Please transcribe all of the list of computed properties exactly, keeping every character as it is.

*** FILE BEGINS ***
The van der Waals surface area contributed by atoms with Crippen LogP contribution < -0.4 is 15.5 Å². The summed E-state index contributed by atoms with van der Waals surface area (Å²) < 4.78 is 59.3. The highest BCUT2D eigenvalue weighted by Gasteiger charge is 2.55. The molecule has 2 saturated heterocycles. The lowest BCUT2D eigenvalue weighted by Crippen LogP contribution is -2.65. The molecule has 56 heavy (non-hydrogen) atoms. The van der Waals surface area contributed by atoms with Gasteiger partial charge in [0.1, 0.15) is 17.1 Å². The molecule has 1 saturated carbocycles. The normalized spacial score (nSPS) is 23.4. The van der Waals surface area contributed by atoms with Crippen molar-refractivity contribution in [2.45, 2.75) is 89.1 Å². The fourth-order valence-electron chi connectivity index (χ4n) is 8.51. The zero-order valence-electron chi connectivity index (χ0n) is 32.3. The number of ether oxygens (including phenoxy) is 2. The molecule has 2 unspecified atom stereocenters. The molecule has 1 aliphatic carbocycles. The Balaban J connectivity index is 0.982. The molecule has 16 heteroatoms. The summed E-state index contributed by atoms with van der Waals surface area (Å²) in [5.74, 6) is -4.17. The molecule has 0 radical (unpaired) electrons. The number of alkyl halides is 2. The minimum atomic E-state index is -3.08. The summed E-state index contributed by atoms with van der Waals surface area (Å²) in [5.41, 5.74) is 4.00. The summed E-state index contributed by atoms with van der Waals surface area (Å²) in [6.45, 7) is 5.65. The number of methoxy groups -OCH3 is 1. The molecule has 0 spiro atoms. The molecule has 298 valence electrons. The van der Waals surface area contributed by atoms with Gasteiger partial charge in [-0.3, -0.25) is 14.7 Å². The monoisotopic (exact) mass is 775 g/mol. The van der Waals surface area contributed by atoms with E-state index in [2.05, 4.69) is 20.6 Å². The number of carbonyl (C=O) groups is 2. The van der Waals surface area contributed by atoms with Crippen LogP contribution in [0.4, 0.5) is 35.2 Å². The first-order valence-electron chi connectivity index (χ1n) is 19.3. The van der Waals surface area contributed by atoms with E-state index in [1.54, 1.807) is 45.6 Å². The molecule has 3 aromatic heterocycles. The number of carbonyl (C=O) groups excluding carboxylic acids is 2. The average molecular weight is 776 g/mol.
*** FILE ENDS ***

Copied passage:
The van der Waals surface area contributed by atoms with Crippen LogP contribution < -0.4 is 15.5 Å². The summed E-state index contributed by atoms with van der Waals surface area (Å²) < 4.78 is 59.3. The highest BCUT2D eigenvalue weighted by Gasteiger charge is 2.55. The molecule has 2 saturated heterocycles. The lowest BCUT2D eigenvalue weighted by Crippen LogP contribution is -2.65. The molecule has 56 heavy (non-hydrogen) atoms. The van der Waals surface area contributed by atoms with Gasteiger partial charge in [0.1, 0.15) is 17.1 Å². The molecule has 1 saturated carbocycles. The normalized spacial score (nSPS) is 23.4. The van der Waals surface area contributed by atoms with Crippen molar-refractivity contribution in [2.45, 2.75) is 89.1 Å². The fourth-order valence-electron chi connectivity index (χ4n) is 8.51. The zero-order valence-electron chi connectivity index (χ0n) is 32.3. The number of ether oxygens (including phenoxy) is 2. The molecule has 2 unspecified atom stereocenters. The molecule has 1 aliphatic carbocycles. The Balaban J connectivity index is 0.982. The molecule has 16 heteroatoms. The summed E-state index contributed by atoms with van der Waals surface area (Å²) in [5.74, 6) is -4.17. The molecule has 0 radical (unpaired) electrons. The number of alkyl halides is 2. The minimum atomic E-state index is -3.08. The summed E-state index contributed by atoms with van der Waals surface area (Å²) in [5.41, 5.74) is 4.00. The summed E-state index contributed by atoms with van der Waals surface area (Å²) in [6.45, 7) is 5.65. The number of methoxy groups -OCH3 is 1. The molecule has 0 spiro atoms. The molecule has 298 valence electrons. The van der Waals surface area contributed by atoms with Gasteiger partial charge in [-0.3, -0.25) is 14.7 Å². The monoisotopic (exact) mass is 775 g/mol. The van der Waals surface area contributed by atoms with E-state index in [2.05, 4.69) is 20.6 Å². The number of carbonyl (C=O) groups is 2. The van der Waals surface area contributed by atoms with Crippen LogP contribution in [0.4, 0.5) is 35.2 Å². The first-order valence-electron chi connectivity index (χ1n) is 19.3. The van der Waals surface area contributed by atoms with E-state index in [1.54, 1.807) is 45.6 Å². The molecule has 3 aromatic heterocycles. The number of carbonyl (C=O) groups excluding carboxylic acids is 2. The average molecular weight is 776 g/mol.